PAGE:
Here’s another step companies can take to drive diversity: Hire a chief diversity officer. In fact, law firms across the country have made a hiring frenzy when it comes to diversity professionals. The Association of Law Firm Diversity Professionals (ALFDP) now has around 250 members, more than twice as many as seven years ago.
Last October, Davis Wright Tremaine hired its first Chief Diversity and Inclusion Officer, Yusuf Zakir. Before joining DWT, Zakir was Director of Diversity and Inclusion at Holland & Knight and previously Manager Global Diversity, Recruiting & Engagement at Latham & Watkins. He previously worked as a litigation attorney at Latham before moving to DEI in 2015. He earned his bachelor’s degree from the University of Toronto and his law degree from Loyola Law School, Los Angeles, and served as a court clerk to Judge Virginia A. Philips (CD Cal.).
The DEI Billable Hour Credit Policy is just one of several changes Zakir and DWT have planned to encourage diversity in the future. I spoke to Zakir recently to get his thoughts on how law firms should feel about DEI.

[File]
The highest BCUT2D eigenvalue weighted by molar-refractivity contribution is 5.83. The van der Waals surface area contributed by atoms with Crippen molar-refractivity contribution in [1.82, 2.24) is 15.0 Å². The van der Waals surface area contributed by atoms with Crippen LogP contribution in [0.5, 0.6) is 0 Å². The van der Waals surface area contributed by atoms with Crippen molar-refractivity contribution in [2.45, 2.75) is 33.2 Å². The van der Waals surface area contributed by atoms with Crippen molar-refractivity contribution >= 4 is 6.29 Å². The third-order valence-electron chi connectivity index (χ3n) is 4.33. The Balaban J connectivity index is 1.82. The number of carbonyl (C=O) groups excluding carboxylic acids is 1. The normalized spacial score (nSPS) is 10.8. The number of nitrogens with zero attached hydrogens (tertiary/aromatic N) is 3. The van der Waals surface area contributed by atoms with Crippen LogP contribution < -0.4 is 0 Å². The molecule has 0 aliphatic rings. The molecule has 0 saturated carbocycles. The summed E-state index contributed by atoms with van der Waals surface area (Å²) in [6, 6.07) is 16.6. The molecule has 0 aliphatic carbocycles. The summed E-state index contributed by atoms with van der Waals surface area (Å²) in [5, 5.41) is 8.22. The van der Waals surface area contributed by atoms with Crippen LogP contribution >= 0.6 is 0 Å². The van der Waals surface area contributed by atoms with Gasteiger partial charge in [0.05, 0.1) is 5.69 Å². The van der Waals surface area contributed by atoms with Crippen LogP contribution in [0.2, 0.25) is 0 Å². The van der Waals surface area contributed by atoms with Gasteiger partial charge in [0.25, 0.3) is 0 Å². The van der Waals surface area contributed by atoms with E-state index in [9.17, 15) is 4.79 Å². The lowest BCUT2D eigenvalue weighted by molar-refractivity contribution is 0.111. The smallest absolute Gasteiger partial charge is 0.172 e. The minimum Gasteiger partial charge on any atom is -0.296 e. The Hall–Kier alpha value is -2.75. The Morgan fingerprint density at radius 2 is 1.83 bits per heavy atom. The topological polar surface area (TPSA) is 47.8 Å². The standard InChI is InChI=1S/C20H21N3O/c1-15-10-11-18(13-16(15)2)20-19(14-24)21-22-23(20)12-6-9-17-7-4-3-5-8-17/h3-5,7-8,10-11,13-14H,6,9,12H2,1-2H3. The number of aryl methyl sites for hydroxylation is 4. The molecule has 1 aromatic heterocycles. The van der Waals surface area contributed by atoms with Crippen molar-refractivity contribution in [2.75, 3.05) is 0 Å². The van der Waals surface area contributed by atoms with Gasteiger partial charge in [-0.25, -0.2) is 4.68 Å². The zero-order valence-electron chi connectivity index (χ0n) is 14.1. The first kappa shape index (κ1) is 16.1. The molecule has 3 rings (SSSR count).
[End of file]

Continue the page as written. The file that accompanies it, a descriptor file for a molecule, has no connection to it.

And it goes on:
Zakir agreed with my view that despite the challenges of the coronavirus pandemic and recession that disproportionately affected under-represented and marginalized communities, Biglaw has made progress on diversity, equity and inclusion over the past year.
“In the second half of 2020, especially after the murder of George Floyd, discussions about DEI accelerated,” he said. “Companies are much more focused on diversity than they were in 2008. Back then, during the last economic downturn, DEI wasn’t as well established in law firms as it is today.”
Intentionality is a key concept in promoting diversity. Businesses can’t just go about their business and somehow let the problem of diversity solve on its own. Efforts must be made.